By Yusufu Jr Al-kibibi Mukiibi
In regard to the article "Agriculture, six subjects to be dropped at O-level" that featured in one of the local Ugandan newspapers of January 2, 2017; subjects like agriculture, home economics, technical drawing, metal/wood work, building practice and music are proposed to be omitted from O-level curriculum This development was agreed upon in the December 21, 2016 meeting of President Museveni, the education minister and educationists.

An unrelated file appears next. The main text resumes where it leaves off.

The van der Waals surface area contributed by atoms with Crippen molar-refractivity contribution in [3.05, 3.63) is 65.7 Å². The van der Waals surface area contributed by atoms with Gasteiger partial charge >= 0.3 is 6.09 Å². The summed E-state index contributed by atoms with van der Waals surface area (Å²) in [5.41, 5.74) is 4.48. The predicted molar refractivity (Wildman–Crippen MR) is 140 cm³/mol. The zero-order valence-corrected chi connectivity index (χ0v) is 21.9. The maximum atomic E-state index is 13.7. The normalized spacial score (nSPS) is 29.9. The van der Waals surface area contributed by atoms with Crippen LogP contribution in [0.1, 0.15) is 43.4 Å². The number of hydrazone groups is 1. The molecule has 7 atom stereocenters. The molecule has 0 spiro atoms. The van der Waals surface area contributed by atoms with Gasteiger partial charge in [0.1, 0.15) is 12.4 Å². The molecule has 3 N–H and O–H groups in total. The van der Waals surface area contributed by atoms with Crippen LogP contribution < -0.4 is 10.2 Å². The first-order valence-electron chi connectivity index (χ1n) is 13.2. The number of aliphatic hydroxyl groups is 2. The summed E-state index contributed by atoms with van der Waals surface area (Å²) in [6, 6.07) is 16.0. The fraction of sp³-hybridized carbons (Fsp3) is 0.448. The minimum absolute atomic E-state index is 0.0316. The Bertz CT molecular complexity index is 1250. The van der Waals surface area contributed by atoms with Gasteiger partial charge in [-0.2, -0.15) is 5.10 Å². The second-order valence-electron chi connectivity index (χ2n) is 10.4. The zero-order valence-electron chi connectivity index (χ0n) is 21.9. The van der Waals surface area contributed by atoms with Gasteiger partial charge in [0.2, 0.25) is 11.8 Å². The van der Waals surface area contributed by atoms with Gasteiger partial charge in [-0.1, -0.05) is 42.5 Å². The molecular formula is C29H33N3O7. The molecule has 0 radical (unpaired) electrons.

The subjects proposed to remain are as good as preparing learners to focus on emerging as university graduates. Of them, a few professionals venture into private practice and a big percentage serve their carriers as employees and others find no jobs. Despite being few compared to many who accomplish not the entire education cycle, their contribution to the unabridged gap of unemployment shouldn't be overlooked. It is a shame, if such individuals make no difference from O-level and A-level graduates as well as drop outs. Astonishingly, upon advice of the ‘experts' the president and the minister were mistakenly made to endorse the output of more burden, the job seekers. Achieving some objectives of Vision 2040, that mainly requires science, innovation, developed human resource, strengthened private sector and industrial skills; is likely to lag and no doubt the move needs to be addressed.